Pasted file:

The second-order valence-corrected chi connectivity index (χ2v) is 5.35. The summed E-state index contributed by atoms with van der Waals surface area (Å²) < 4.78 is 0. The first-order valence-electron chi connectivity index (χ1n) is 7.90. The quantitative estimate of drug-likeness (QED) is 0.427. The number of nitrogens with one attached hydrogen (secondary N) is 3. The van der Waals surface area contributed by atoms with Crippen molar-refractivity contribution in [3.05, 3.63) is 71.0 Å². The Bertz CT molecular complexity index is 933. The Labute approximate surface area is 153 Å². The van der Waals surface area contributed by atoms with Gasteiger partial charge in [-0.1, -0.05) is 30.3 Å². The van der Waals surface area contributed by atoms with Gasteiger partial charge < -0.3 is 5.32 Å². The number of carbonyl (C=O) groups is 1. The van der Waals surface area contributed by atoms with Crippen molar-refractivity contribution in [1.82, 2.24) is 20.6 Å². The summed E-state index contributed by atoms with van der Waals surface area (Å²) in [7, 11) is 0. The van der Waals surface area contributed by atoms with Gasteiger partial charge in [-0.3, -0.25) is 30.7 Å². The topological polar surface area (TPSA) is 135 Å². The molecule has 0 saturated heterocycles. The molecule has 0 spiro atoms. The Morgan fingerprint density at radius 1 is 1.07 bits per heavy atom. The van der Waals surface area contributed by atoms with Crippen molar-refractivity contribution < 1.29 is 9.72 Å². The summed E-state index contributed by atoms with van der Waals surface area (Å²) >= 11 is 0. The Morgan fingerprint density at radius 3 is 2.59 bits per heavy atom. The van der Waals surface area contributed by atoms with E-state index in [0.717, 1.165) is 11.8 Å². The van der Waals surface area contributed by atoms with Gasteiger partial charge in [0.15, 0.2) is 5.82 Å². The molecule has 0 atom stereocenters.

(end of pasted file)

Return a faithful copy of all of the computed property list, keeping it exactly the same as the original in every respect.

The second-order valence-corrected chi connectivity index (χ2v) is 5.35. The summed E-state index contributed by atoms with van der Waals surface area (Å²) < 4.78 is 0. The first-order valence-electron chi connectivity index (χ1n) is 7.90. The quantitative estimate of drug-likeness (QED) is 0.427. The number of nitrogens with one attached hydrogen (secondary N) is 3. The van der Waals surface area contributed by atoms with Crippen molar-refractivity contribution in [3.05, 3.63) is 71.0 Å². The Bertz CT molecular complexity index is 933. The Labute approximate surface area is 153 Å². The van der Waals surface area contributed by atoms with Gasteiger partial charge in [-0.1, -0.05) is 30.3 Å². The van der Waals surface area contributed by atoms with Gasteiger partial charge < -0.3 is 5.32 Å². The number of carbonyl (C=O) groups is 1. The van der Waals surface area contributed by atoms with Crippen molar-refractivity contribution in [1.82, 2.24) is 20.6 Å². The summed E-state index contributed by atoms with van der Waals surface area (Å²) in [7, 11) is 0. The van der Waals surface area contributed by atoms with Gasteiger partial charge in [-0.3, -0.25) is 30.7 Å². The topological polar surface area (TPSA) is 135 Å². The molecule has 0 saturated heterocycles. The molecule has 0 spiro atoms. The Morgan fingerprint density at radius 1 is 1.07 bits per heavy atom. The van der Waals surface area contributed by atoms with Crippen molar-refractivity contribution < 1.29 is 9.72 Å². The summed E-state index contributed by atoms with van der Waals surface area (Å²) >= 11 is 0. The Morgan fingerprint density at radius 3 is 2.59 bits per heavy atom. The van der Waals surface area contributed by atoms with E-state index in [0.717, 1.165) is 11.8 Å². The van der Waals surface area contributed by atoms with Gasteiger partial charge in [0.15, 0.2) is 5.82 Å². The molecule has 0 atom stereocenters.